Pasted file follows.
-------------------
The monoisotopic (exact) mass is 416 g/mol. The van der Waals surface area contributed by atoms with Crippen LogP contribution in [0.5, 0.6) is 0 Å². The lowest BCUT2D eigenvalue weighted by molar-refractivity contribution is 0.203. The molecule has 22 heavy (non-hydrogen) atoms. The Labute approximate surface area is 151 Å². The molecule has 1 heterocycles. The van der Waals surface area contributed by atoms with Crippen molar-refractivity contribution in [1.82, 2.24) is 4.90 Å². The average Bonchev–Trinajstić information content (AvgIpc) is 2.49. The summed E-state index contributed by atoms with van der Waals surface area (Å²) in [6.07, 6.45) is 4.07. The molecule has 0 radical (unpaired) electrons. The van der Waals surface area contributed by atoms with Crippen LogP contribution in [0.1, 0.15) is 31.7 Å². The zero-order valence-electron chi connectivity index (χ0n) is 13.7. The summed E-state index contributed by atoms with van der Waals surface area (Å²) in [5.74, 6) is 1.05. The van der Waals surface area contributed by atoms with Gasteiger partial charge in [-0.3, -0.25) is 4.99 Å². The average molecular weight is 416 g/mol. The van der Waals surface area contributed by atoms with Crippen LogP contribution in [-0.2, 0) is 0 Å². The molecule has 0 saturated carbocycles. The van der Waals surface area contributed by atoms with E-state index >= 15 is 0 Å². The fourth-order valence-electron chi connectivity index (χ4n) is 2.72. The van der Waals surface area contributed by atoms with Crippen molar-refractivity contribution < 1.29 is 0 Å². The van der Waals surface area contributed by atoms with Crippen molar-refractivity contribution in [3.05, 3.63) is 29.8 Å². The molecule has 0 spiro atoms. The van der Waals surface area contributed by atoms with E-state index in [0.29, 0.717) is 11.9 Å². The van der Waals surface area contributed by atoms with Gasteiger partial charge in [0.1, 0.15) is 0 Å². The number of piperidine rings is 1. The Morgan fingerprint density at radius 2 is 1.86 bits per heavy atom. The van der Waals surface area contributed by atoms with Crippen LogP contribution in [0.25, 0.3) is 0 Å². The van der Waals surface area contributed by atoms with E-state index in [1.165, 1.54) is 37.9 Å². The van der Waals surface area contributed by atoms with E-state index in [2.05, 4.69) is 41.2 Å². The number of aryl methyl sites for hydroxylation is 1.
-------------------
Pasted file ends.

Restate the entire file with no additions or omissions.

The monoisotopic (exact) mass is 416 g/mol. The van der Waals surface area contributed by atoms with Crippen LogP contribution in [0.5, 0.6) is 0 Å². The lowest BCUT2D eigenvalue weighted by molar-refractivity contribution is 0.203. The molecule has 22 heavy (non-hydrogen) atoms. The Labute approximate surface area is 151 Å². The molecule has 1 heterocycles. The van der Waals surface area contributed by atoms with Crippen molar-refractivity contribution in [1.82, 2.24) is 4.90 Å². The average Bonchev–Trinajstić information content (AvgIpc) is 2.49. The summed E-state index contributed by atoms with van der Waals surface area (Å²) in [6.07, 6.45) is 4.07. The molecule has 0 radical (unpaired) electrons. The van der Waals surface area contributed by atoms with Crippen LogP contribution in [0.1, 0.15) is 31.7 Å². The zero-order valence-electron chi connectivity index (χ0n) is 13.7. The summed E-state index contributed by atoms with van der Waals surface area (Å²) in [5.74, 6) is 1.05. The van der Waals surface area contributed by atoms with Gasteiger partial charge in [-0.3, -0.25) is 4.99 Å². The average molecular weight is 416 g/mol. The van der Waals surface area contributed by atoms with Crippen LogP contribution in [-0.2, 0) is 0 Å². The molecule has 0 saturated carbocycles. The van der Waals surface area contributed by atoms with E-state index >= 15 is 0 Å². The fourth-order valence-electron chi connectivity index (χ4n) is 2.72. The van der Waals surface area contributed by atoms with Crippen molar-refractivity contribution < 1.29 is 0 Å². The van der Waals surface area contributed by atoms with Crippen molar-refractivity contribution in [3.05, 3.63) is 29.8 Å². The molecule has 0 spiro atoms. The van der Waals surface area contributed by atoms with E-state index in [0.29, 0.717) is 11.9 Å². The van der Waals surface area contributed by atoms with Gasteiger partial charge in [0.1, 0.15) is 0 Å². The number of piperidine rings is 1. The Morgan fingerprint density at radius 2 is 1.86 bits per heavy atom. The van der Waals surface area contributed by atoms with Crippen LogP contribution in [0.25, 0.3) is 0 Å². The van der Waals surface area contributed by atoms with E-state index in [1.165, 1.54) is 37.9 Å². The van der Waals surface area contributed by atoms with E-state index in [2.05, 4.69) is 41.2 Å². The number of aryl methyl sites for hydroxylation is 1.